Some highlights for a quick road trip of the Scottish Highlands

I was asked to suggest some things for someone to see on a quick trip to Scotland. I ended up putting this together; it may as well live on the website!


The key to enjoying the Scottish outdoors is to wait until the last moment, then travel to wherever the weather looks best - the essence of our weather is change. We have a lot of great weather, and a lot of awful weather; as the saying goes, "if you don't like the weather in Scotland, wait 15 minutes" (and this sometimes isn't an exaggeration, particularly in Spring).

As a rough guide, head the way the wind's blowing - as Scotland is hilly, the worst of the rain tends to be dumped on the side of the country it arrives at. The West coast tends to get the worst weather, as the dominant wind direction is South Westerly to Westerly. The driest weather tends to be in the North East and East. However, our best scenery is mostly in the West - particularly the Western Isles and the North West Highlands.

Wherever you head, try to have three plans - one for good weather, one for bad weather, and one for mixed weather.

We have a lot of very accessible yet scenic hills, and some stunning beaches. I would argue that some of our scenery is as good as can be seen anywhere in the world. However, from late May(ish) to early October(ish), beware of the dreaded midge. These can be horrific, and the only sure ways of avoiding them are to go outwith these months, to go out when it's fairly windy, or to use DEET-based repellants (which may not be very good for you).

For someone who has a car, has about a week to play with, and is prepared to walk a bit, here are some ideas for things to see. Again, where possible, aim to plan at the last moment, catch the weather forecast, and go where it looks best. To that end, I'll split these into areas ('corners', if you like!) I've also given an example itiniery, which could be great if the weather's agreeable, or more or less useless if the weather's against you.

I've unashamedly concentrated on the 'outdoors' attractions, as that's what I know best, and it's what I think is the best Scotland has to offer. Keep in mind that a week is a pretty short time, and it's unfortunately possible that you could have bad weather for your entire visit - in which case, a whisky tour might be a better plan!

A couple of useful weather forecast sites:

Met Office (reasonably accurate for two-to-three days ahead, though often get the timing wrong)

MWIS (probably the best 'mountain' forecasts, and also links to some handy webcams to see what it currently looks like)


A few example pictures of various areas:

South West Highlands and Isle of Arran

North West Highlands and Isle of Skye

Western Isles

East Highlands


A possible itinerary, if the weather's favourable. Heading for the North Wet Highlands; many variations are possible:

Day 1 - (South West Highlands) Drive up Loch Lomondside, via Tyndrum, to Glencoe. Do a walk in Glencoe (perhaps a visit to the Lost Valley) or Glen Etive; stay in the Kings House Hotel, or in Glencoe. If the weather's wet, continue on to Fort William, up to the head of Glen Nevis, and walk up the gorge to see Steall Falls.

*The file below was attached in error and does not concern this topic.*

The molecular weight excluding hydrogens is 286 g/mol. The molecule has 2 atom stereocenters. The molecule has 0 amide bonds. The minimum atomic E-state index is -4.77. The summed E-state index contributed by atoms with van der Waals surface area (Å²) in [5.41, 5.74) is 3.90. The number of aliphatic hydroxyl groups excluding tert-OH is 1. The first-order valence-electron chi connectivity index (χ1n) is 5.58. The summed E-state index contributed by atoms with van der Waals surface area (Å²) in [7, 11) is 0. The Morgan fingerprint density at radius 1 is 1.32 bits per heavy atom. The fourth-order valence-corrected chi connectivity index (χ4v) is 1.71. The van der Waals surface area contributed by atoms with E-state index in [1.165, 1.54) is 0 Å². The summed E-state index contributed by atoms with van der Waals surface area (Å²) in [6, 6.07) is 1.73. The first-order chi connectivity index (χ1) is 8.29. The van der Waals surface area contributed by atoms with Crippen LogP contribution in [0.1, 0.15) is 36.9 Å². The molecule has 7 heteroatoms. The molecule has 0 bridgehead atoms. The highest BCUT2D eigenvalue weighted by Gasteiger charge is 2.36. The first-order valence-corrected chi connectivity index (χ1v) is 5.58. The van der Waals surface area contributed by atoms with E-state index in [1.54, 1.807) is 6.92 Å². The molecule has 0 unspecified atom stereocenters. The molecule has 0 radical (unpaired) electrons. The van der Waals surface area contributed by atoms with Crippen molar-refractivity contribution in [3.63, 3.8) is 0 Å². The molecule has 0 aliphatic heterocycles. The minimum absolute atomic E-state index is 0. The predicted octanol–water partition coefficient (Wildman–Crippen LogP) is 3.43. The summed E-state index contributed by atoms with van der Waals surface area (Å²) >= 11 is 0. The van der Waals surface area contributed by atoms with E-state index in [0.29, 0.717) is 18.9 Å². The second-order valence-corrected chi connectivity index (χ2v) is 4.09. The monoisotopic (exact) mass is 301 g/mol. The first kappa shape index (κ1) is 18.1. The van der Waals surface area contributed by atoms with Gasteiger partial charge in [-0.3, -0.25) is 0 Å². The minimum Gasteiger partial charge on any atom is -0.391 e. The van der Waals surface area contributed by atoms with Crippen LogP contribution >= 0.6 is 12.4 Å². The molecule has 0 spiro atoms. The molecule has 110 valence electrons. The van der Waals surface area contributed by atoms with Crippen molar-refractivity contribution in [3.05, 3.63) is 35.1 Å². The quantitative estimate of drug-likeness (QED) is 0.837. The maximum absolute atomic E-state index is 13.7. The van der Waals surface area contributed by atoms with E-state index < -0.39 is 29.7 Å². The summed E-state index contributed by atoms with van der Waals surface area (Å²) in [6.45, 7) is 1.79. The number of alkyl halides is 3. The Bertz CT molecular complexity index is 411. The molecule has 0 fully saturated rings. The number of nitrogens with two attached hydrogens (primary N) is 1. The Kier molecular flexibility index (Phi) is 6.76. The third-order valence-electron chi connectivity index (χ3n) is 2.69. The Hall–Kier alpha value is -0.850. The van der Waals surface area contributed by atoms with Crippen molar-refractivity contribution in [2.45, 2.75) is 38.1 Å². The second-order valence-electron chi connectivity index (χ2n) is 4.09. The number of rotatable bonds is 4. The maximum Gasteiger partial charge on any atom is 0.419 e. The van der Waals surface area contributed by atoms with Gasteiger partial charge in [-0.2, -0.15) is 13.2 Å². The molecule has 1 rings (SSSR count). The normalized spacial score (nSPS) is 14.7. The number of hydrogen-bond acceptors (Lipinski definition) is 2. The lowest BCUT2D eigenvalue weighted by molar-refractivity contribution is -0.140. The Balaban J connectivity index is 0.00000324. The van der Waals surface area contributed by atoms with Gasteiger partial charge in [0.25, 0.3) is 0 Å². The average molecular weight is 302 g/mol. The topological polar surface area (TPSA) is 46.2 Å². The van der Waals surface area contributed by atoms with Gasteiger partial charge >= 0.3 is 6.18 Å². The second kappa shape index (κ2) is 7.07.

Day 2 - Drive on up to Fort William, then West along the 'Road to the Isles' heading for Mallaig. Go to Camusdarach beach; stay in Arisaig or Mallaig. As an alternative to the beach, take a boat trip from Mallaig. As an alternative, if it isn't beach weather, drive North from Fort William through Kintail, then round and down West to Ratagan. Either have a look at the Glen Elg Brochs then take the Glen Elg ferry across to Skye, or drive across the Skye Bridge and get a day ahead on this schedule - an extra day on Skye or in Ullapool.


Day 3 - Get the ferry from Mallaig to Armadale on Skye. Visit the Storr and/or the Quiraing; stay on Skye, or in Kyle of Lochalsh or Plockton. Bad weather alternative - visit the Takisker distillery in Carbost on Skye. Adventurous alternative - a day's scrambling on the Black Cuillin hills of Skye, Scotland's most rugged hills.


Day 4 - Drive up round Lochcarron, then over the Bealach na Ba to Applecross. Eat in the Applecross Inn (or even stay there). From there, drive round to Torridon and stay there or at Kinlochewe.


Day 5 - Drive West from Kinlochewe along Loch Maree (a beautiful stretch of road), and take a trip to the beach at Red Point if the weather's good. Head North through Gairloch, Poolewe and Dundonnell, to Ullapool; stay there.


Day 6 - Visit Inverpolly and Achnahaird beach. Climb Stac Pollaidh if the weather's good; if it isn't, walk in to look at the Falls of Kirkaig or the Inchnadamph Bone Caves. Have pies in Lochinver at Lochinver Larder, then head back to Ullapool and stay there again. If you have a spare day in Ullapool, it's also well worth taking a boat cruise to the Summer Isles.


Day 7 - Much less scenically, head home via Inverness and the A9 South. Break the journey at Rogie Falls and at Aviemore if you wish.


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